Follow Me On
The Woman in White Marble

{Click Marble or visit Books in the main menu}

Dis-Ease: Living with Prostate Cancer

{Click or visit Books in the main menu}

« Aging, Dung Beetles and Me | Main | Gazing at Windows »

Discourse in the Public Square

A few weeks ago we almost had bus wars here in London. At the beginning of April Stonewall began a bus campaign with the slogan “Some People are Gay. Get Over It!” Then a Christian organisation called the Core Issues Trust planned to begin its own bus campaign with the slogan “Not Gay! Ex-Gay, Post Gay And Proud. Get Over It!” The Core Issues Trust, backed by Anglican Mainstream, advocates “reparative therapy” for gay people; essentially therapy to make them straight. However, before the campaign could be launched the London mayor Boris Johnson blocked the ad campaign saying it was offensive, intolerant and cruel. While I agree with the mayor and abhor so-called reparative therapy, that is not my issue today. Rather, I’m wondering about the nature of Discourse in the Public Square.

Another way of putting it is: Who gets to participate in public discourse and why? And: What are the ground rules that determine who gets to participate? Clearly, at least in London, Stonewall was allowed to participate and the Core Issues Trust was not. Having said that, Boris Johnson’s decision to block the Core Issues Trust campaign, welcomed by most, was not saying or even implying that religious organisations cannot take part in public discourse.

It seems to have any discussions in the public square at all we need a acceptable common language (representing an acceptable notion of reality) and an acceptable common morality (representing an acceptable notion of what is right and good and what is ethical).

If there were a public debate about the future of the space programme and the Flat Earth Society advocated ending the space programme because the earth is flat, it would not be allowed, by the public and by experts, to participate in any discussions that would influence policy. The Society’s understanding of reality would not be taken serious in the public square and thus the Society would not be allowed to influence policy. There would be no debate on the issue of its exclusion. If a political or religious organisation advocated the enslavement of people and that slaves should be used in our factories and on our farms, any such organisation would be excluded from the public square because secular society has decided that slavery is immoral and has thus made it illegal. Both the understanding of reality and morality in this case are not up for discussion.

At the very least we have to agree on a “civic voice” and a “civic morality” that is generally acceptable in our society. Obviously the range of what is acceptable must be wide and flexible, but that is not to say it can be limitless. In Religion in the Public Square, Audi and Wolterstorff say:

Part of civic virtue consists in having an appropriate civic voice, part of civic harmony in a framework of pluralism and disagreement consists in using that voice as the primary mode of communication in debating fundamental issues of citizenship. It need not be any citizen’s only voice, not even for public argumentation and certainly not for self-expression. But it is achievable by any rational citizen committed to liberal democracy...”[1]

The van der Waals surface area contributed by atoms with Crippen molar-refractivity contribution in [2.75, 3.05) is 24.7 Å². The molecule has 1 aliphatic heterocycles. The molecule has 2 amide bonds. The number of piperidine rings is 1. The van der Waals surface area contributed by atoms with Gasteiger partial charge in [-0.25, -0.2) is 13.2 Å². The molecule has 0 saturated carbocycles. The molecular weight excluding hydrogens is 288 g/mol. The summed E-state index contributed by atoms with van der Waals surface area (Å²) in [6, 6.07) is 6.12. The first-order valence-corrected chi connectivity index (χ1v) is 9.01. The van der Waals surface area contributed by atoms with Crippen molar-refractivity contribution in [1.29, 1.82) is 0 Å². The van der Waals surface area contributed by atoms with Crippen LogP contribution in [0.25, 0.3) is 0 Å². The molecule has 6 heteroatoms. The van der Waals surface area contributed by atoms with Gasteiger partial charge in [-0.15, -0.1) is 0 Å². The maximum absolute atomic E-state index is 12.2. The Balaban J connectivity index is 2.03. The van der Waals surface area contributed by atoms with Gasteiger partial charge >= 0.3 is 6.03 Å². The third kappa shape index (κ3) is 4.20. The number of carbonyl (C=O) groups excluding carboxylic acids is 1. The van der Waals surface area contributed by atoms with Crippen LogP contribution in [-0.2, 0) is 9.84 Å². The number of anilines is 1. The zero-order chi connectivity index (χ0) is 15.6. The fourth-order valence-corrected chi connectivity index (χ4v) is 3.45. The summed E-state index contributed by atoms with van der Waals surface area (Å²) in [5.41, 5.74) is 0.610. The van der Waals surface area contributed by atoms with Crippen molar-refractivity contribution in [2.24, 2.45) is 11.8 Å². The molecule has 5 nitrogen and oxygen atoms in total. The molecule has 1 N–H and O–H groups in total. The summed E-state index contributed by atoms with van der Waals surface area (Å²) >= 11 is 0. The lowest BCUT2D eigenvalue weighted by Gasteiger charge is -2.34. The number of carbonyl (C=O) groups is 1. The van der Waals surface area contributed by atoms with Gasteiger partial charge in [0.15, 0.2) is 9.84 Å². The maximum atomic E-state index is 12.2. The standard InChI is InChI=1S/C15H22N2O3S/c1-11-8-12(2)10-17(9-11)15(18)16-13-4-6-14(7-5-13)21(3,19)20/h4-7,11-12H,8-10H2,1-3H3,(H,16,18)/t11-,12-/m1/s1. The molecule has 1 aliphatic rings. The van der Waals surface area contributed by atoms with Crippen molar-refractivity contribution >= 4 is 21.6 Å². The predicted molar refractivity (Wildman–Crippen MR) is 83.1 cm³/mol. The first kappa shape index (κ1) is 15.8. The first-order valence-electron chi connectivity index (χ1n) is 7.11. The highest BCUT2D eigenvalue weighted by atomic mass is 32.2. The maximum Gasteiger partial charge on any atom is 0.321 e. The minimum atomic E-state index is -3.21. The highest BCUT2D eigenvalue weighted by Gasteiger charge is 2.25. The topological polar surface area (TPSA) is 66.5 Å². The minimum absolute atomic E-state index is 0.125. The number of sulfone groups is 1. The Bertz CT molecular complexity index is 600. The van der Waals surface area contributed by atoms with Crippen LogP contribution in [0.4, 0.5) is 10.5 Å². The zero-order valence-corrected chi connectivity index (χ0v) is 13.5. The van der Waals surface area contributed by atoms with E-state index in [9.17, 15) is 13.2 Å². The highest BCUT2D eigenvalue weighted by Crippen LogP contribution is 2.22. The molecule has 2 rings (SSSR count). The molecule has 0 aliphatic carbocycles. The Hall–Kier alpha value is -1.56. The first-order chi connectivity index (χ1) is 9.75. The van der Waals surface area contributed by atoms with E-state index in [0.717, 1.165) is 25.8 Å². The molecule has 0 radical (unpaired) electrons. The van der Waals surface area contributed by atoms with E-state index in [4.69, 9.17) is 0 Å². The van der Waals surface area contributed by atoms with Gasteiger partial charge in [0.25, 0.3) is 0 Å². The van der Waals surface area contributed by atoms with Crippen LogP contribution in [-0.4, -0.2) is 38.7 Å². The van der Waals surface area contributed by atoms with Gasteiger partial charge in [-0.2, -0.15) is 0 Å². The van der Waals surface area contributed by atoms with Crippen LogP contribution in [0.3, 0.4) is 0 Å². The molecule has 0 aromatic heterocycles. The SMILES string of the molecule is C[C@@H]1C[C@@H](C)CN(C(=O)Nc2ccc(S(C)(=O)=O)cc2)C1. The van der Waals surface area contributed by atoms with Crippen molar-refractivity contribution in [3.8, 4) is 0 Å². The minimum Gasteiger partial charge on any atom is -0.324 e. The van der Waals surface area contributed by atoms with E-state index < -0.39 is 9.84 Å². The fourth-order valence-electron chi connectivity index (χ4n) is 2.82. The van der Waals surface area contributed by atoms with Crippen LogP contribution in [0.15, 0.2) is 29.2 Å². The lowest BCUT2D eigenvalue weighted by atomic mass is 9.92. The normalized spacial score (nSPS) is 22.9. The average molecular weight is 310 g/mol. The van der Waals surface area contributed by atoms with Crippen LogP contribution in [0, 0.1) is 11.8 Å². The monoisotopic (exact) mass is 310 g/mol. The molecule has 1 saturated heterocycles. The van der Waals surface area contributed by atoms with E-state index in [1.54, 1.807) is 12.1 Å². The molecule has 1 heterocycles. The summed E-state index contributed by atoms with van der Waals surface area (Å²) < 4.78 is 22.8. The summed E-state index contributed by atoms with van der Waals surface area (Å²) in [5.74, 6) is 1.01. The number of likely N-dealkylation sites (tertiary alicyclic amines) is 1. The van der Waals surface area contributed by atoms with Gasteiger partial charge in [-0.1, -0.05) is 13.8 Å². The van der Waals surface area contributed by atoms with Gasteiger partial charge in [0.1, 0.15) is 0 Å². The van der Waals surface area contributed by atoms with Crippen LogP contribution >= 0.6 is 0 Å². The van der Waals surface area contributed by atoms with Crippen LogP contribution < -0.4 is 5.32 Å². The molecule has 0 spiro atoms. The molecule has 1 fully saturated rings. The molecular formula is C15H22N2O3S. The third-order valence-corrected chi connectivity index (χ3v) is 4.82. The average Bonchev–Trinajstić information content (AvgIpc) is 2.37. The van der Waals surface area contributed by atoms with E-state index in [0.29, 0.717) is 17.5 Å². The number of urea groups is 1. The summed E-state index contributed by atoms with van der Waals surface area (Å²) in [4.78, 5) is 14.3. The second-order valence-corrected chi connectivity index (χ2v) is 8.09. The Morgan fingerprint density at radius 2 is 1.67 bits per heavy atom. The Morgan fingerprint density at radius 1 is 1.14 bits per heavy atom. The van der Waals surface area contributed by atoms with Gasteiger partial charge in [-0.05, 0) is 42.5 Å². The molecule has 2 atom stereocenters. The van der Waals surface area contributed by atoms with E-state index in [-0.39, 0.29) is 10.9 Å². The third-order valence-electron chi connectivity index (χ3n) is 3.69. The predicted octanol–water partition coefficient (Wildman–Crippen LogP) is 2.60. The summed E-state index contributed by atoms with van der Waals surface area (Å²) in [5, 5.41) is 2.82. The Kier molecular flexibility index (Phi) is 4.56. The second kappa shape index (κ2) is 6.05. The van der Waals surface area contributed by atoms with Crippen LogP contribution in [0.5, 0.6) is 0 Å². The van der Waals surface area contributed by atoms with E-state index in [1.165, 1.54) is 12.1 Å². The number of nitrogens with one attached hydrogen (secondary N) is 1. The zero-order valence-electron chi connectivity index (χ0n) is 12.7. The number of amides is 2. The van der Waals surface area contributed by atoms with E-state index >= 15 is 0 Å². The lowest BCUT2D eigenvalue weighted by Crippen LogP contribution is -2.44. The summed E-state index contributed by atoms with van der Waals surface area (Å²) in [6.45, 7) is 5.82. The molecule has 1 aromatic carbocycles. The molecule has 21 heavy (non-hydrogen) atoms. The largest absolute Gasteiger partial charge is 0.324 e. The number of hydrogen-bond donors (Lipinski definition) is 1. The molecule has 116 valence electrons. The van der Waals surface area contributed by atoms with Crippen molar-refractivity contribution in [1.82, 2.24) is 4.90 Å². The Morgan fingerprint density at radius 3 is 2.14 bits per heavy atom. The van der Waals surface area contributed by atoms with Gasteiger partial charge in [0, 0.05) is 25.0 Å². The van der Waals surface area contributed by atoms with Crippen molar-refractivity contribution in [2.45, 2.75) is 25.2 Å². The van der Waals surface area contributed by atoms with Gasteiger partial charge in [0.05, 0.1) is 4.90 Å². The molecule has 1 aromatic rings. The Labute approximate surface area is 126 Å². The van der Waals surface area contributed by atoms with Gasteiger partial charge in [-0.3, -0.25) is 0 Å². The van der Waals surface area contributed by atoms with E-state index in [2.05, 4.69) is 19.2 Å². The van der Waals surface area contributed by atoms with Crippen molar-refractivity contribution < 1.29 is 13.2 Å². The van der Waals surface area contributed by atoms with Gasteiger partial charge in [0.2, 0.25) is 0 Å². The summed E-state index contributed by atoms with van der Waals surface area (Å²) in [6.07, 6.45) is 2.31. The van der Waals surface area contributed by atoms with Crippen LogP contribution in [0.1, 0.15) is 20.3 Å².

This is a tricky business for religious people. Many religious observers might say they are disciples first and citizens second, and that they are committed to an understanding of reality and morality grounded in their notion of God (which, for example, necessitates their discriminating against women despite society’s disapproval). If so, their motivations for taking part in public discourse may be more to impose their morality and understanding of reality on others and less to seek compromise (for example, it seems it is not enough for religious people to discriminate against gay people in their own organisations, they need also for all of society to discriminate against gay people). On the other side of the coin, much of religious language used to represent reality and morality is akin to flat earth nonsense and oppressive practices not acceptable to many in society who are not religious. However,  Audi and Wolterstorff go on to say they believe a “theo-ethical equilibrium” is possible and if so, then:

a civic voice is available, in part through adherence to the principles of secular motivation, to most rational religious people without compromise of their basic religious commitments.[2]

Our secular societies are amazingly open to wide ranging participation in the public square, but as Deborah Orr, contributor to The Guardian, noted in her article “Whether you're religious or secular, imposing your views on others is foolish” there is a line individuals and organizations, whether religious and secular, cannot crossover if they want to continue being taken seriously and welcomed in public discourse. It is often difficult to define or find that line, but the Core Issues Trust, clearly stepped over it.

Copyright © 2012 Dale Rominger

[1] Audi, Robert & Wolterstorff, Nicholas. Religion in the Public Square: The Place of Religious Convictions in Political Debate. London: Rowman & Littlefield Publishers, INC. pp. 34-35.

[2] Ibid., p. 35.

Reader Comments

There are no comments for this journal entry. To create a new comment, use the form below.

PostPost a New Comment

Enter your information below to add a new comment.

My response is on my own website »
Author Email (optional):
Author URL (optional):
Some HTML allowed: <a href="" title=""> <abbr title=""> <acronym title=""> <b> <blockquote cite=""> <code> <em> <i> <strike> <strong>